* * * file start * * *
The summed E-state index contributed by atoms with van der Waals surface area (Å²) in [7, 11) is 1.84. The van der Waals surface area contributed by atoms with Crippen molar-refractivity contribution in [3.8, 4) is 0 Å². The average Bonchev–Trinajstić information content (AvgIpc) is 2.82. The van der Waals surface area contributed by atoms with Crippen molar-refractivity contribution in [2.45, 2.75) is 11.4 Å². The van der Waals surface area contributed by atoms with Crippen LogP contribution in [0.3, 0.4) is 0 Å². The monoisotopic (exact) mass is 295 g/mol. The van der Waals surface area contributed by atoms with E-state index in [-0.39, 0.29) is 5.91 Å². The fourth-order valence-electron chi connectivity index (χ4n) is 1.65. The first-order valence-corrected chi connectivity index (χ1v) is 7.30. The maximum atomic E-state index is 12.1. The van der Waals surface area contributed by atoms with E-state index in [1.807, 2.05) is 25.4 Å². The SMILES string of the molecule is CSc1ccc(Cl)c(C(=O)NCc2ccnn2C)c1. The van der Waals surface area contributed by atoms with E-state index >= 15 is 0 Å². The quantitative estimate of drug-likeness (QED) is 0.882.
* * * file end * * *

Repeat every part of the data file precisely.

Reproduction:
The summed E-state index contributed by atoms with van der Waals surface area (Å²) in [7, 11) is 1.84. The van der Waals surface area contributed by atoms with Crippen molar-refractivity contribution in [3.8, 4) is 0 Å². The average Bonchev–Trinajstić information content (AvgIpc) is 2.82. The van der Waals surface area contributed by atoms with Crippen molar-refractivity contribution in [2.45, 2.75) is 11.4 Å². The van der Waals surface area contributed by atoms with Crippen LogP contribution in [0.3, 0.4) is 0 Å². The monoisotopic (exact) mass is 295 g/mol. The van der Waals surface area contributed by atoms with E-state index in [-0.39, 0.29) is 5.91 Å². The fourth-order valence-electron chi connectivity index (χ4n) is 1.65. The first-order valence-corrected chi connectivity index (χ1v) is 7.30. The maximum atomic E-state index is 12.1. The van der Waals surface area contributed by atoms with E-state index in [1.807, 2.05) is 25.4 Å². The SMILES string of the molecule is CSc1ccc(Cl)c(C(=O)NCc2ccnn2C)c1. The van der Waals surface area contributed by atoms with E-state index >= 15 is 0 Å². The quantitative estimate of drug-likeness (QED) is 0.882.